PANAMA CITY, Fla. (WJHG/WECP) - Surviving in the woods can be a difficult feat for most, but for some people who feel like they have no other option, it's become the norm.
When night falls it's natural for you to head home to a place where you feel safe, but some in Panama City aren't afforded that sense of security.
Our cameras trekked into a wooded area of Panama City not far from stores and restaurants.
There we found some of the city's homeless who had formed a camp.
"In my tent? I just basically have my little four-man tent, which is a good size. I got my little stove with a little ice chest and I have a couple gallons of water and my blankets," Mickey McFayden said.
McFayden lives in one of the camps. There he sleeps among wild animals and is exposed to the elements.
He's lived there for about two months.
"That would have to be the toughest part because it gets extremely hot and extremely cold," McFayden explained.
He asked us not to shoot video of the actual camp or reveal it's location, but we're told there are other camps all around the city.
"I have to sneak behind houses, use their water hose to shower," McFayden said. "I have to jump in the bay or get a room once a week."
Other rooms like at the Panama City Rescue Mission come with stipulations and there isn't room for everyone.
"Really we have no resources here," McFayden said.
City leaders like Jenna Haligas say there are resources, but the downside is they aren't centrally located.
She believes it would be more beneficial if they were.
"They have found in other cities that it does help promote getting back on your feet and truly beating homelessness," Haligas said.
In addition to having a one-stop shop, Haligas says they would also have to address work wages if they want to truly address homelessness.
"We did research on this board that said a single mother of three children would have to work 80 hours a week to afford market rate living in Panama City," Haligas said.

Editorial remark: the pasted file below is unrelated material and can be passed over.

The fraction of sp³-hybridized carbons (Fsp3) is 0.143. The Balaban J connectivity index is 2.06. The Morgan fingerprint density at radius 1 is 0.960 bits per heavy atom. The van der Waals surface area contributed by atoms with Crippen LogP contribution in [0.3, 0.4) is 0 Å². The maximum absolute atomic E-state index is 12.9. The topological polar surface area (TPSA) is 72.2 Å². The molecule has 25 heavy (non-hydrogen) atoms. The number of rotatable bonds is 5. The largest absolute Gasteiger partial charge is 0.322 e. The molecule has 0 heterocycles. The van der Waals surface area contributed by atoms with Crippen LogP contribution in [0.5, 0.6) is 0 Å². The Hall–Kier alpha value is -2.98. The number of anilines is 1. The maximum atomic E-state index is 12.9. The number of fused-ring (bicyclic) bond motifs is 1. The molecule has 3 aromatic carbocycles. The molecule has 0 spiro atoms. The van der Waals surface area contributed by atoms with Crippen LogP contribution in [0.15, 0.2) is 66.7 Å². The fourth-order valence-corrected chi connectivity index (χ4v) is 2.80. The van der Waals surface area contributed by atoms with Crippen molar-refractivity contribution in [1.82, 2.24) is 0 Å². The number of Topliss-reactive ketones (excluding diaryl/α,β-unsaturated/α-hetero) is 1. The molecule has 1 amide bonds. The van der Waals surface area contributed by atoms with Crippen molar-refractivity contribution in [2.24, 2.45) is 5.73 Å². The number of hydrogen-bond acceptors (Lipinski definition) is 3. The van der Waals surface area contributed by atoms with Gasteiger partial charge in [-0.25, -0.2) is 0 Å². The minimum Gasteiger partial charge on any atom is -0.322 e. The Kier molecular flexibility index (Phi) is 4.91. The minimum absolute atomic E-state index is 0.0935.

She also serves on the Continuum of Care board with Doorways of Northwest Florida.
"Now once they're in the street it is very difficult to get themselves out of that situation because it becomes their comfort zone," Yvonne Petrasovits, Executive Director of Doorways of Northwest Florida said.
Last year, the organization helped house 200 people, but a recent survey of homeless people showed that hundreds are still without a place to live.
"The average homeless person is a regular rapid rehousing, is what we call it," Petrasovits said, "and that would be someone that we would work with, case manage, provide deposits, provide the first month's rent, last month's rent and help them along the way with budgeting, understanding what they can afford."
It's about making sure people understand that having a roof over their head is a priority.
For McFayden, his concerns consist of daily struggles like when his next meal will be.
"Honestly, I think they need to come up with a better shelter program and they should have some place where we can go shower anytime we need to shower instead of having to be involved in a program they should feed us three times a day," McFayden said.
Until then he and others will find their way as it may be another night of no home for the homeless.